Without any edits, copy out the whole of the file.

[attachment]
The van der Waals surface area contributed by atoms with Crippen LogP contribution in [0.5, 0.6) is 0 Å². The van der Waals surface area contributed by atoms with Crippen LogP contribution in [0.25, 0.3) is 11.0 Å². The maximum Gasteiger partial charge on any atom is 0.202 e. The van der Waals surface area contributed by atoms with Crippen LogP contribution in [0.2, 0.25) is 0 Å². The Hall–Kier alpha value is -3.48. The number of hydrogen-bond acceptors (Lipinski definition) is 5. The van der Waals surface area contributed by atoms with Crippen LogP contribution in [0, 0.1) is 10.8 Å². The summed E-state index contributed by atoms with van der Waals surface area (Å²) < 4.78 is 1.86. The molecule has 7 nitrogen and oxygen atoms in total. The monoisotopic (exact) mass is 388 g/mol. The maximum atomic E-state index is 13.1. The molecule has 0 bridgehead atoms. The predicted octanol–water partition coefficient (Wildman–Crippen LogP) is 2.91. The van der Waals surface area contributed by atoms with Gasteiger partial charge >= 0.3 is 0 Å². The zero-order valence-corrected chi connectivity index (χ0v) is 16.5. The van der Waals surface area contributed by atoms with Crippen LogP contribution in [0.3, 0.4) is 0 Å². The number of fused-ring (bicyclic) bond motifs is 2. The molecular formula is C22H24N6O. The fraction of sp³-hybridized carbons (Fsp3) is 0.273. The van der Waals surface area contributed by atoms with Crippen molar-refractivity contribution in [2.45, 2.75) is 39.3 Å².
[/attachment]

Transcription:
The van der Waals surface area contributed by atoms with Crippen LogP contribution in [0.5, 0.6) is 0 Å². The van der Waals surface area contributed by atoms with Crippen LogP contribution in [0.25, 0.3) is 11.0 Å². The maximum Gasteiger partial charge on any atom is 0.202 e. The van der Waals surface area contributed by atoms with Crippen LogP contribution in [0.2, 0.25) is 0 Å². The Hall–Kier alpha value is -3.48. The number of hydrogen-bond acceptors (Lipinski definition) is 5. The van der Waals surface area contributed by atoms with Crippen LogP contribution in [0, 0.1) is 10.8 Å². The summed E-state index contributed by atoms with van der Waals surface area (Å²) < 4.78 is 1.86. The molecule has 7 nitrogen and oxygen atoms in total. The monoisotopic (exact) mass is 388 g/mol. The maximum atomic E-state index is 13.1. The molecule has 0 bridgehead atoms. The predicted octanol–water partition coefficient (Wildman–Crippen LogP) is 2.91. The van der Waals surface area contributed by atoms with Gasteiger partial charge >= 0.3 is 0 Å². The zero-order valence-corrected chi connectivity index (χ0v) is 16.5. The van der Waals surface area contributed by atoms with Crippen LogP contribution in [0.3, 0.4) is 0 Å². The number of fused-ring (bicyclic) bond motifs is 2. The molecular formula is C22H24N6O. The fraction of sp³-hybridized carbons (Fsp3) is 0.273. The van der Waals surface area contributed by atoms with Crippen molar-refractivity contribution in [2.45, 2.75) is 39.3 Å².